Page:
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Can the Unborn Feel Pain?

Many pro-abortion advocates like to argue that abortion does not cause a fetus to feel pain. But because of all the logical and scientific evidence that has been discovered, this is not necessarily true.

At 8 weeks into a pregnancy (6 weeks after conception) the neuroanatomic stuctures of the fetus are present. There are several things needed in order for a fetus to be able to feel pain. A fetus needs to have a (1) sensory nerve to feel pain and to send messages to the (2) thalamus, which is part of the base of the brain, and (3) motor nerves, which send the message to that area. All of these things are present at 8 weeks.

Basically, a pain impulse goes to the thalamus, which sends signals down the motor nerves to pull away from the hurt. An example of this procedure would be to stick a pin into an infant. Of course, she will open her mouth and cry. This is just like sticking a pin into the hand of an 8 week old unborn baby, who will open her mouth and pull her hand away. A more thorough description of the pain process is changes in the heart rate and fast, violent movements.

There is much evidence of this. When pain receptors (nociceptors) give out electrical impulses to the spinal cord and the brain, the impulses go outward. This tells the muscles and body to react. All of this can be measured.

Even a group of pain specialists and presidents of the American College of Obstetrics and Gynecology agree that fetal pain exists. Documented evidence from ultrasounds, fetoscopy, and fetal electrocardiograms have shown proof of fetal pain, touch, sound, etc. A fetus can repond to light intensity, heat, cold, and can even respond to taste by changing the chemical makeup of the amniotic fluid. These things have also been documented by Sir William Lily, the father of fetology.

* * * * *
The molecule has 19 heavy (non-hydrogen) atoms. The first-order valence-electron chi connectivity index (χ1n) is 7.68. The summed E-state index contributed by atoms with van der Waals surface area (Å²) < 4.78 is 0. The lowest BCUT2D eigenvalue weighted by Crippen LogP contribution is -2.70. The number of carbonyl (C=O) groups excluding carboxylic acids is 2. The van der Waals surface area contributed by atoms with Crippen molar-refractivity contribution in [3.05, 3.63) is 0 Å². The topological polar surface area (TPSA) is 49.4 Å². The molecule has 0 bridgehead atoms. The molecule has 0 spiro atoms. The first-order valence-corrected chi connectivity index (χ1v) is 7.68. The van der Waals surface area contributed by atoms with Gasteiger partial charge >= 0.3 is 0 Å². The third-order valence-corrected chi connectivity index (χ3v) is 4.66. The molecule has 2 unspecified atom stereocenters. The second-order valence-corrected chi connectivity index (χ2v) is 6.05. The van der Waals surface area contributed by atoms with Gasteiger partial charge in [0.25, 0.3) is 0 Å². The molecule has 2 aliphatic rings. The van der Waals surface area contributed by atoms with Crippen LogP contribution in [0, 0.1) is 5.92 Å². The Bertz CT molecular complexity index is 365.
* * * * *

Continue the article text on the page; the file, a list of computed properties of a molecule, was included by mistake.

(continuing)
There is even more proof of fetal pain. The British Medical Journal tells of an experiment done to find out about fetal pain. It is believed that unlike the unborn child's body, the umbilical cord has no pain receptors. In this experiment, both the umbilical cord and the abdomen of the fetus were poked with a needle. When the umbilical cord was poked, the fetus did not react. But when the baby's abdomen was poked, she reacted with vigorous body and breathing movements. Out of all the foetus experimented on, this did not vary with fetal age.

There have been other numerous incidents involving uterine needling. One case was in which an unborn baby's vein was needled for a transfusion. Within only 10 minutes of the process, the child had experienced a 590% increase of beta endorphin, and a 183% increase of cortosol, which is chemical evidence of pain.

Unborn children can also experience discomfort from time to time. For example, if the mother happens to be laying on her back, and the unborn baby is lying so that his backbone is across hers, he will wiggle and squirm to get out of that position.

It is believed this evidence says it's very possible for unborn children to feel some amount of pain during any of the abortion procedures. As a matter of fact, a theory exists that the pain that the unborn experience is even worse than the pain of an already born baby or an older person. A fetus has a newly established pain system that is unmodified and raw.

Pro-choicers claim that the nervous system of the fetus has to be completely "wired up" (28 weeks) before it is able to feel even the slightest pain. Pro-lifers claim that the nervous system only has to be partially formed (7-8 weeks) for a fetus to feel pain. However, we could say that this fetal pain issue really isn't even relevant to abortion. Abortion ends a human life; thus, what does it matter if the fetus can feel pain or not?


Volman & Pearson, "What the Fetus Feels", British Medical Journal, Jan. 26, 1980, pp. 233-234.

Mountcastle, Medical Physiology, St. Louis: C.V. Mosby, pp. 391-427.

Willke, J & B, Abortion: Questions and Answers, Hayes, 1991, Chpt. 10

M. Liley and B. Day, Modern Motherhood, Random House, 1969, p. 42

Patton et al., Intro. to Basic Neurology, W.B. Saunders Co. 1976, p. 178

P. Ranalli, Neuro. Dept., Univ, of Toronto

M. Fisk, et al., Fetal Plasma Cortisol and Bendorphin Response to Intrauterine Needling, Lancet, Vol. 344, July 9, 1994, Pg. 77